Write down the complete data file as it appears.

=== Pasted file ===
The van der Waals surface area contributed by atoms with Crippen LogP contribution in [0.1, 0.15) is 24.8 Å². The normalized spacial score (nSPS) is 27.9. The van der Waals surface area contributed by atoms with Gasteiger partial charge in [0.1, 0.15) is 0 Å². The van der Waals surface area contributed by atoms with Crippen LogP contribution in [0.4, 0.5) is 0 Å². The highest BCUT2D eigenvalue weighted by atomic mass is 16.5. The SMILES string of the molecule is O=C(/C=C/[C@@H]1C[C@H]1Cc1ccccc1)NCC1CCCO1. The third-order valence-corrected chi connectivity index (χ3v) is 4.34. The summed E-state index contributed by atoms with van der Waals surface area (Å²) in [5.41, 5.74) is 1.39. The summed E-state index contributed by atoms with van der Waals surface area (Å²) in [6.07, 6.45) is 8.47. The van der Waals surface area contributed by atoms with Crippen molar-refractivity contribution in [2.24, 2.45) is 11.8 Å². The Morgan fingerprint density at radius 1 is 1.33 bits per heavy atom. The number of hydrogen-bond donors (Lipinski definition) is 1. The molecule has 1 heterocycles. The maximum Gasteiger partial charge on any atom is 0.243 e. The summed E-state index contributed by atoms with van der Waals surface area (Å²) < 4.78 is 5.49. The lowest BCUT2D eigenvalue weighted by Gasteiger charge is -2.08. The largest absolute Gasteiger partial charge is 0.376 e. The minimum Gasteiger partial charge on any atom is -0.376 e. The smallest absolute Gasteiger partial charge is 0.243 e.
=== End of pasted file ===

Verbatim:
The van der Waals surface area contributed by atoms with Crippen LogP contribution in [0.1, 0.15) is 24.8 Å². The normalized spacial score (nSPS) is 27.9. The van der Waals surface area contributed by atoms with Gasteiger partial charge in [0.1, 0.15) is 0 Å². The van der Waals surface area contributed by atoms with Crippen LogP contribution in [0.4, 0.5) is 0 Å². The highest BCUT2D eigenvalue weighted by atomic mass is 16.5. The SMILES string of the molecule is O=C(/C=C/[C@@H]1C[C@H]1Cc1ccccc1)NCC1CCCO1. The third-order valence-corrected chi connectivity index (χ3v) is 4.34. The summed E-state index contributed by atoms with van der Waals surface area (Å²) in [5.41, 5.74) is 1.39. The summed E-state index contributed by atoms with van der Waals surface area (Å²) in [6.07, 6.45) is 8.47. The van der Waals surface area contributed by atoms with Crippen molar-refractivity contribution in [2.24, 2.45) is 11.8 Å². The Morgan fingerprint density at radius 1 is 1.33 bits per heavy atom. The number of hydrogen-bond donors (Lipinski definition) is 1. The molecule has 1 heterocycles. The maximum Gasteiger partial charge on any atom is 0.243 e. The summed E-state index contributed by atoms with van der Waals surface area (Å²) < 4.78 is 5.49. The lowest BCUT2D eigenvalue weighted by Gasteiger charge is -2.08. The largest absolute Gasteiger partial charge is 0.376 e. The minimum Gasteiger partial charge on any atom is -0.376 e. The smallest absolute Gasteiger partial charge is 0.243 e.